Wednesday, June 8, 2011

Part I: How I Tried Not to Get Hired

A few posts back I wrote a piece called “Monkey Business.” You remember; it was about the Air Force colonel who disparaged the airline business at an airlift operations course. His diatribe drove me in the opposite direction he intended. I filled out airline applications that evening. (I had been carrying them in my brief case for weeks.)

And I did every thing wrong according to the hiring gurus. I filled out my application by hand. I didn’t study-up on airline history. I didn't buy practice simulator time, and I didn’t go out and buy a new $400 suit for the interview. I figured my old navy blue sport coat and khaki slacks should be good enough.

If you paid the gurus money they would coach you. I didn't, but I knew that they advised of the exhaustive astronaut style physical exam you would get at American. They cautioned about Delta’s picky application process. They warned of TWA's extensive written exam, and offered to sell you a practice test.  

The interview itself was the biggie, they said. They taught airline pilot hopefuls how to answer the Give Me an Example question. (Example: “Give me an example of a time when you had a serious disagreement with your supervisor, and how you resolved it.”) The list of cautions and recommendations from the gurus went on and on, fed continuously by feedback from their clients who gutted-up and assaulted commercial aviation’s corporate hiring bastions.  

Then two airlines complicated my life. They offered me interviews. First I went to Dallas to take the astronaut physical. I passed, despite failing dismally at trying to humor a grumpy nurse, one we dubbed "Nurse Crochet." Then I had to go back for more screening. My Air National Guard pal, “Flat Land" Moore said, “If you get invited for the third trip you're in, buddy!”

I got the third invite. I asked Eleanor how she would like to move to Dallas. She frowned.

On the much ballyhooed “third trip” I was scheduled for a simulator ride and an interview. I was to fly a Boeing 707 simulator. The sim briefing was at 0700 on a Sunday morning. I got there at 0630 but couldn't find the right building. The place was deserted―buildings locked, no one around to ask. I scurried from door to door looking at my watch. It was a nightmare in the purest sense. 0700 passed. 0715. 20. Man, I was late for the most important simulator evaluation of my life. Or was it? For some, maybe.

Then I found an unlocked door, went in, bounded up the stairs and trotted to the correct room number. I opened the door and found the evaluator sitting across from another candidate (two of us were scheduled). The evaluator looked up. “Cockrell, I assume. Glad you could join us.” He wasn't smiling.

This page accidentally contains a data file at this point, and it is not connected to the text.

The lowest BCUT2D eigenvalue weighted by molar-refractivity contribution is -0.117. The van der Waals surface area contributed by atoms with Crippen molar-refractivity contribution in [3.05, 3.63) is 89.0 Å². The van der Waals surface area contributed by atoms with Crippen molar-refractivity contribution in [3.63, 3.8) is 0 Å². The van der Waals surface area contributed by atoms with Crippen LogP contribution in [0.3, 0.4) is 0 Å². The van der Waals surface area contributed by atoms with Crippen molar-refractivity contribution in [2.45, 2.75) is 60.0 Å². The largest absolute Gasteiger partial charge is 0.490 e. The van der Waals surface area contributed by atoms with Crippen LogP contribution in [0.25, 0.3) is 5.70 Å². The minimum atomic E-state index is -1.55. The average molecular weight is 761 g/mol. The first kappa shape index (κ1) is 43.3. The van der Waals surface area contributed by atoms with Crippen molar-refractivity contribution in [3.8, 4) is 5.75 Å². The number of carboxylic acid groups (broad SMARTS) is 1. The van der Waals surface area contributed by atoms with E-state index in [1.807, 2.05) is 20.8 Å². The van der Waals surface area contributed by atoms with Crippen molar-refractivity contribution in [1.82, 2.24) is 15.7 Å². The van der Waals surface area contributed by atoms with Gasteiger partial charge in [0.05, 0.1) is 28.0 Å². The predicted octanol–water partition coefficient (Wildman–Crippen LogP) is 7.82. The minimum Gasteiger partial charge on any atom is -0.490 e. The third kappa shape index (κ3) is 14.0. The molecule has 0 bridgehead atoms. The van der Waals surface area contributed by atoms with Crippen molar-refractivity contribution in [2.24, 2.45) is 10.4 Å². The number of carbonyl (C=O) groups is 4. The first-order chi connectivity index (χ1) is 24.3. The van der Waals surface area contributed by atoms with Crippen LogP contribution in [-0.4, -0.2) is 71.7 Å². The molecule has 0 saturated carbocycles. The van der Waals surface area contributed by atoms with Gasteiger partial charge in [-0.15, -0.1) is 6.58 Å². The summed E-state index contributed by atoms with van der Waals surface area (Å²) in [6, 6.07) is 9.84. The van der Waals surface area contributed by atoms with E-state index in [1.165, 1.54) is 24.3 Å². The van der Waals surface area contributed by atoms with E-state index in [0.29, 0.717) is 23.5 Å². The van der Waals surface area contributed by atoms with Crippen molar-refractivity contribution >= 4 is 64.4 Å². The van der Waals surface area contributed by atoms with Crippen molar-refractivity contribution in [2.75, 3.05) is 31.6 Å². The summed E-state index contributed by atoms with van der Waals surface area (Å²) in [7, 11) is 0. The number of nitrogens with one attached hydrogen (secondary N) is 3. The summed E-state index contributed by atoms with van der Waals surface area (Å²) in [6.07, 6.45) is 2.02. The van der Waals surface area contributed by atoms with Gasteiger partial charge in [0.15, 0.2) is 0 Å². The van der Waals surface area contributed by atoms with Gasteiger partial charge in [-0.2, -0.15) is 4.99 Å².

I flew the 707 sim with no difficulty. A takeoff. An ILS. Done. And the interview sprang no surprises.

But showing up late was a fatal mistake. Needless to say, the Dallas boys didn't invite me to join them.

Then came an invitation to Denver.

First was a “mini-interview.” That was just to get the immense pile of paperwork right. Then they gave me a physical exam, which was not quite as comprehensive as the one in Dallas, plus the nurses were nice. 

But it was my first experience with a female physician, and she wasn’t bad looking. I tried to think of something else, to avoid coming to attention when she checked me for hernia. I imagined the mechanics of a golf swing. I didn’t even play golf. It succeeded. The trooper remained at ease.     

Next they threw in a battery of brainteaser tests. I sat in a room doing timed practical math and navigation problems while listening to recordings of aviation radio chatter. After that I took a 600 question written psychological test. I had been warned they would ask the same question repeatedly in different terms to check for consistency―warnings that proved correct.  

A month later they invited me back. I was sick of the process and seriously considering throwing in the towel. I packed again thinking that when this is over and behind me, I'll get this airline stuff out of my system and move on. The commander of the Memphis Air Guard unit had offered me a full time position as a C-141 instructor. I asked Eleanor how she would like Memphis, and I got a shrug. I left for the final trip to Denver, but my thoughts were on Memphis. With such an mindset, the potential for failure was immense.

Next post, Part II: I Try Again to Blow It.

"I glance at the instruments. All is as it should be. Occasionally, as we climb, Gillette moves the throttles forward slightly. He is a good pilot, this silent man. His reserve is not cold but warmed with shyness, and consequently with him there is peace."
--Ernest Gann, "Fate is the Hunter"

If only Gann could have seen this.